Survey urges public to share their experiences of PIP assessment process

Survey urges public to share their experiences of PIP assessment process

The Work and Pensions Committee has released a study to hear about first-hand experiences of the evaluation procedures for Individual Independence Payment (PIP) and Work and Assistance Allowance (ESA).

Entitled How could DWP enhance health assessments for PIP and ESA?, the survey can be finished here.

The study is open to everyone who has had an assessment to claim PIP or who has had a Work Capability Assessment, either to declare ESA or as part of a Universal Credit claim.

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To support the committees inquiry, survey participants will be asked what they did and did not like about their PIP or ESA assessment. Participants are also motivated to submit recommendations for enhancing the evaluation process.

Anyone who has had an assessment for another health-related benefit can send written evidence to the inquiry here.

The committee has actually previously heard that the application and evaluation processes for health-related advantages are frequently flawed, with a majority of individuals who appeal against choices made by the Department for Work and Pensions (DWP) being successful.

Rt Hon Stephen Timms MP, Chair of the Work and Pensions Committee, stated: “We hear all frequently about the issues that people have actually when being examined for PIP and ESA, both on the Committee and as constituency MPs, but development in enhancing the assessments has actually been slow.

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Survey respondents are asked to share their views on whether this “single digital platform” is an excellent concept or not.

DWP is considering whether to present a “single digital platform” for PIP and ESA. This might, for example, enable people to make and receive updates on their claims (such as decisions) online, without filling out paper forms, or enable information on claims (such as medical evidence) to be shared between applications for different advantages.

A freedom of details request by the BBC in 2019 found that half of the individuals who appealed in court against a decision to deny them disability benefits succeeded. This high success rate in court might have been credited to bad decision-making from assessors for disability advantages like PIP.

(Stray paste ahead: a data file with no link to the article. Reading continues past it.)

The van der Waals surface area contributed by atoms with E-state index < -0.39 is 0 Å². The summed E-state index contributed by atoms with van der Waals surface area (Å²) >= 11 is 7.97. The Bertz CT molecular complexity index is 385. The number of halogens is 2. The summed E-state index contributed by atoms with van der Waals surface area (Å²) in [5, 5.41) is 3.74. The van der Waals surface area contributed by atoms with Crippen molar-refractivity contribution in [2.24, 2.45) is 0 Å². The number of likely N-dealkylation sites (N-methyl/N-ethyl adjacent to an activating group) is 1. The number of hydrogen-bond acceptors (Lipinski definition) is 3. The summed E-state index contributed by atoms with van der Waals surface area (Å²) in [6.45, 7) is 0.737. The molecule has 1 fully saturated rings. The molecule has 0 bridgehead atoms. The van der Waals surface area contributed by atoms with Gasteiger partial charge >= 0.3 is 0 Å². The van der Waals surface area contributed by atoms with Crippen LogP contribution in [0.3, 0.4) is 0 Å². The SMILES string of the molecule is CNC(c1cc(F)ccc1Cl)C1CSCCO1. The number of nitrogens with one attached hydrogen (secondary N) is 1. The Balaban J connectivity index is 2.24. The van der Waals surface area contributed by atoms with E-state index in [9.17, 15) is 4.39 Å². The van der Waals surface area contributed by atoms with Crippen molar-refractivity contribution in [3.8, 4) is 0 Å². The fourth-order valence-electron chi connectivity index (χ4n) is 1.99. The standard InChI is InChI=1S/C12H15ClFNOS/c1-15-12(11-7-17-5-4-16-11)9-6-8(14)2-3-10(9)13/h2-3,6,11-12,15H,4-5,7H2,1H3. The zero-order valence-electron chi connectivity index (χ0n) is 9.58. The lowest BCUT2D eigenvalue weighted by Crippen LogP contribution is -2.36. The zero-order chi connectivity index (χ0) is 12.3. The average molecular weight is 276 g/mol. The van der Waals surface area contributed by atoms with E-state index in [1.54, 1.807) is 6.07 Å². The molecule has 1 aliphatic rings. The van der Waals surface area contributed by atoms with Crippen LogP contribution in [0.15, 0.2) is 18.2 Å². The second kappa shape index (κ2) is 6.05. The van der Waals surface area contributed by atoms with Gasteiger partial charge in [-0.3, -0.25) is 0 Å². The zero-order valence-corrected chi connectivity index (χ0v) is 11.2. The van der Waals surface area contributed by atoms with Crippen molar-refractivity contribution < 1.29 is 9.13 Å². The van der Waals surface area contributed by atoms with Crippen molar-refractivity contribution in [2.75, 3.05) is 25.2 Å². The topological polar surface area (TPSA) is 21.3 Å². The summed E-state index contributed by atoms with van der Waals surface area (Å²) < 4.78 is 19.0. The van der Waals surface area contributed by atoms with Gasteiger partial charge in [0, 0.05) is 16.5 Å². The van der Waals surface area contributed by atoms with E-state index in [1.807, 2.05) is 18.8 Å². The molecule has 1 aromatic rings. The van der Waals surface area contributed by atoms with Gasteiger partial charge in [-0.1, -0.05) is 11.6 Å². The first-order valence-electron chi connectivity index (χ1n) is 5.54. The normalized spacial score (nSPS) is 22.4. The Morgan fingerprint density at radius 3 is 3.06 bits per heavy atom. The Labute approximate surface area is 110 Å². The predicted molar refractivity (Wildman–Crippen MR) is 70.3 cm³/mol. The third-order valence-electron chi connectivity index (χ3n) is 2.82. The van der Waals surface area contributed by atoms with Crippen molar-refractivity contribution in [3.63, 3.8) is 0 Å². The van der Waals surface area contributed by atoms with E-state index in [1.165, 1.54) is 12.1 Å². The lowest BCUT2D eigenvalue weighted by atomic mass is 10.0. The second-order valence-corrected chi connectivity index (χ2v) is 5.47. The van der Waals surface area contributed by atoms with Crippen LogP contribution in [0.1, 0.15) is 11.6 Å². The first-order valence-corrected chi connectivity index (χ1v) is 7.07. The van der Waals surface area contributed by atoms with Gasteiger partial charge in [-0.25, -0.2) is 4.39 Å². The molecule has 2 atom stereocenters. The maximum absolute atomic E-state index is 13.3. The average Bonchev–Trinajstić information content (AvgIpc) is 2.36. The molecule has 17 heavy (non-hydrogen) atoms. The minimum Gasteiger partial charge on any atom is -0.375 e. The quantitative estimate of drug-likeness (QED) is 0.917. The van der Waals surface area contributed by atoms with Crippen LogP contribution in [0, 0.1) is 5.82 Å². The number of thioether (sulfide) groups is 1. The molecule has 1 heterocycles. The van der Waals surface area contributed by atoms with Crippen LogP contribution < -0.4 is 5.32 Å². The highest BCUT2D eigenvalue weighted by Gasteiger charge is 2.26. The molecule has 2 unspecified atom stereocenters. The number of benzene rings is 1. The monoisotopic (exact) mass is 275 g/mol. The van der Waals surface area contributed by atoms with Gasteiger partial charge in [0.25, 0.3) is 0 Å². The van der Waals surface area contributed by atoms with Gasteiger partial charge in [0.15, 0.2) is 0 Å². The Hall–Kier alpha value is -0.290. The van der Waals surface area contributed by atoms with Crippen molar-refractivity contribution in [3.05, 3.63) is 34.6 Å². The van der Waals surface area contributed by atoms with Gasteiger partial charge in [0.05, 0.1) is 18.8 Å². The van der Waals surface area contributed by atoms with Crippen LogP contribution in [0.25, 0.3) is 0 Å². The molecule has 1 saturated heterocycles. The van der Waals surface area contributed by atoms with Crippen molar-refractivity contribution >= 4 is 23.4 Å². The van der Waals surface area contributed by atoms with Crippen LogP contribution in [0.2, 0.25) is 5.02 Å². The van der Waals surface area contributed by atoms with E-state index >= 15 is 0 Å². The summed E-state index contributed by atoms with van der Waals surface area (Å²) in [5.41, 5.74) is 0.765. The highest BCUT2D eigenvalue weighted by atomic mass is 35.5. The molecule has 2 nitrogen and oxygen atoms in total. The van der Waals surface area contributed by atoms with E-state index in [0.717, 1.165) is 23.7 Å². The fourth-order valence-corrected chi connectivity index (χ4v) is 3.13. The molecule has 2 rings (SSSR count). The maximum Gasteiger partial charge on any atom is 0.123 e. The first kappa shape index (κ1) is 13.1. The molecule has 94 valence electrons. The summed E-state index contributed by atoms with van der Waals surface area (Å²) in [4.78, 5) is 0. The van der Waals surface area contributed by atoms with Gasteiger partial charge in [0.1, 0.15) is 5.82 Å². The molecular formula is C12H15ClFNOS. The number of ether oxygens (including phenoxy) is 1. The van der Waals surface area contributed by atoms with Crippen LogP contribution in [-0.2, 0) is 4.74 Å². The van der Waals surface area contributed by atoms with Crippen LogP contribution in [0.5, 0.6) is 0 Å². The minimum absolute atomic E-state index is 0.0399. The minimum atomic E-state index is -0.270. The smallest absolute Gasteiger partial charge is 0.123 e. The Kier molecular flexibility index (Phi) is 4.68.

One key distinction of ADP, in contrast to the current PIP system, will be that all disability awards will be made on a rolling basis, without any set date for an award ending. In cases where it is not likely that a customers condition will improve, there will be at least 5 years in between Light-Touch evaluations, the Scottish Government stated.

” DWP has stated it is currently thinking of how they can be made better, and we think that the views of individuals who have had PIP or ESA assessments are vital to doing this effectively. We want to hear directly from individuals who have been through assessments about how the assessment went, and what needs to change to make the procedure better in the future.”

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The study quizzes individuals about whether they had a necessary reconsideration (MR), which is where plaintiffs are allowed to appeal a decision made by DWP if they are unhappy with the outcome. Individuals are further asked whether their appeal went to tribunal, which is where the claimant is dissatisfied with the MR and takes the case to court.

This year, Scotland will introduce a new disability benefit to replace PIP called Adult Disability Payment (ADP), which will be administered by Social Security Scotland.

The study is part of the Work and Pensions Committees inquiry, which is examining the efficiency of the application and assessment procedures for benefits paid to handicapped individuals and people with long-term health conditions, amid continuing issues about the issues being experienced by people making claims.

Furthermore, in early 2020, the Work and Pensions Committee heard that three-quarters of PIP appeals that were brought to justice were discovered in favour of the claimant.